March 26, 2015, 4:40pm -Atlanta Int’l Airport, Georgia, USA
My time in Belgium has come to an end again. Heading back to the Colorado Rocky Mountains. :-) For closing some photos of one of the Tibetan Stupas in Belgium.
More photos further down:
Although the Tibetan Institute, ‘Yeungten Ling‘ (part of a mandala of at least 3 Tibetan (Kagyü) Buddhist center in Belgium) does not even mention it on their website, as far as I recall, this ‘peace monument‘ has been known by the name “Stupa of Miracles” for a few decades.
It is of the kind you can enter into, like the gigantic multi-story stupa in Northern Colorado, seen in my blog post, The Great Stupa of Dharmakaya – A visit to Shambhala Mountain Center. For other Tibetan Stupas, see also Stupas in Crestone, Colorado.
In June 1994, at the end of high school and long before I did any meditation retreats, I saw the Dalai Lama here at Yeungten Ling in Huy. Later also in Brussels around the same time; and much later, in May 2001, also in Portland, Oregon. I had read his 1990 autobiography, Freedom in Exile, as well as some books by Lama Anagarika Govinda and Alexandra David-Néel that had increased my interest in Tibetan Buddhism.
It was when returning from Japan in December 2013 that I had this feeling that I needed to come back for a visit. Finally got to it.
Coming from the Huy (Hoei in Dutch) train station, going over the Maas / Meuse river :
The small town of Huy has a lot of beauty to it. Lots of fancy 19th century homes that could be a blog post in itself. Here, downtown, just one artsy detail added makes for a lovely sight at the conversion of two creeks:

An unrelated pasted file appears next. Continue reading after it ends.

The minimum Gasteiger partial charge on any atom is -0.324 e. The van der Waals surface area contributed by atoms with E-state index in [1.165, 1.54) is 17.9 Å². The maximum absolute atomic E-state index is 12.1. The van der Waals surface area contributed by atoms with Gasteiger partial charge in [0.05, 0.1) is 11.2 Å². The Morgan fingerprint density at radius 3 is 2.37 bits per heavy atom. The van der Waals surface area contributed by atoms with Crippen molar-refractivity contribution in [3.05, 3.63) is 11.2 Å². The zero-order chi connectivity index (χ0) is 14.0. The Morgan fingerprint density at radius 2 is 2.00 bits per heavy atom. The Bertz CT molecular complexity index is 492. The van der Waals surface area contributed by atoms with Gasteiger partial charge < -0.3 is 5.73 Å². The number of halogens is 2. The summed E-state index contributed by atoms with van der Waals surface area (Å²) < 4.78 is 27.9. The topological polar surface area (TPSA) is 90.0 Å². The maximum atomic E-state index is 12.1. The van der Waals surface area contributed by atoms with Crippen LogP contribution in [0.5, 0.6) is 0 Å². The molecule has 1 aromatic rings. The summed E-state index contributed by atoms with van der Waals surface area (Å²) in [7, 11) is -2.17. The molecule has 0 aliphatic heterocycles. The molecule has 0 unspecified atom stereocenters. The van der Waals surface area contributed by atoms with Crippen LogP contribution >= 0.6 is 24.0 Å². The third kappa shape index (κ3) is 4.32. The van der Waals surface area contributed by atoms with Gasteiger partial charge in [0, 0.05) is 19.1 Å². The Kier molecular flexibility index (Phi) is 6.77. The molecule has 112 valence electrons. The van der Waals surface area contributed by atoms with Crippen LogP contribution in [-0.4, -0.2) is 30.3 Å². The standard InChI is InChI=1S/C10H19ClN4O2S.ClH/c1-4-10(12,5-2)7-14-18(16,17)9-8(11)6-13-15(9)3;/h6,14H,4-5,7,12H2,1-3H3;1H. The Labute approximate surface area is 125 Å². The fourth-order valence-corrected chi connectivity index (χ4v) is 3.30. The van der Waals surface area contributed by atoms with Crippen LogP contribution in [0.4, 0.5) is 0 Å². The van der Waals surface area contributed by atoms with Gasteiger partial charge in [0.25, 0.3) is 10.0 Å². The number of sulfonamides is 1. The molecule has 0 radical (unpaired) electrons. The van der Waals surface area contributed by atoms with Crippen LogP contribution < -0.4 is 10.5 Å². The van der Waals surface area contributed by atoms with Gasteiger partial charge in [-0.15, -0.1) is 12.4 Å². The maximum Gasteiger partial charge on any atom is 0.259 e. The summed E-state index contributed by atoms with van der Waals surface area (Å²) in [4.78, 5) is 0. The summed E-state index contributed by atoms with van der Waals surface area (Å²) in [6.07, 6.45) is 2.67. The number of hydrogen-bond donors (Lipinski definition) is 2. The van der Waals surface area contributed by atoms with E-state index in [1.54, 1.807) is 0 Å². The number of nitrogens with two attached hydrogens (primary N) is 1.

Once through the under-surveillance city center…
You see a sign at some point, see next photo. You can walk to the village of Tihange that way as well. They have a dino-nuclear reactor there, with a vessel that’s full of cracks. It could explode from built-up hydrogen pressure. From the last reports, it sounds like the Belgian government is considering taking that risk (See also (Nov. 8, 2014), “Nuclear Power Company ELECTRABEL chooses to gamble… Belgium and surroundings“
Like Doel, Tihange reportedly also has some nice blue-glowing swimming pools that are jam-packed stacked with spent fuel bundles, which need to be cooled for a couple more decades before they, most likely, will end up getting stuffed in some pristine soft clay layer. The best plan they’ve come up with so far is that, after a few thousand years perhaps, this buried waste will then slowly contaminate that ground layer, which could go on for a few hundreds of thousands of years. By the time it reaches the surface, the danger would be minimal. They’re taking their sweet time with this plan.
From the driveway of the Tibetan Institute, you can see the nukes again:
That they are even considering making even the slightest bit more of this kind of high-level nuclear waste… I still have a hard time wrapping my mind around this. What were they thinking way back in the 1940s and 50s, when this business took off? … Anyways… ….
We might need a miracle for politicians to come to their senses on this one… :-)
Beautiful forests in that part of Belgium as well…
More photos of this monument for peace:
Cheers. It’s been really nice to be in Belgium. My visit to HADES, the underground nuclear waste disposal laboratory, at the renowned SCK-CEN nuclear research facilities was definitely an unexpected highlight.
Grateful for my life, friends and family.
- For other Asian architecture in this part of Europe, see also the Chinese Pavilion and Japanese Tower @ Brussels.
- While on the topic, for some impressions of Japan, see my photos in the blog posts First Impressions Hiroshima, Miyajima and Mount Fuji. I was so out of it after my very brief Visit to Fukushima (Nov. 2013), that I never even sorted through the thousands more photos taken on that trip.
- For Fukushima and other nuclear topics, see my Nuclear Blog Posts Archive.
Next stop: Colorado, United States.
!-> :-) I’ll be passing through one of the most conspiracy-theory-inducing airports in the world again. ;-) A Hedgehog can take you on a tour…
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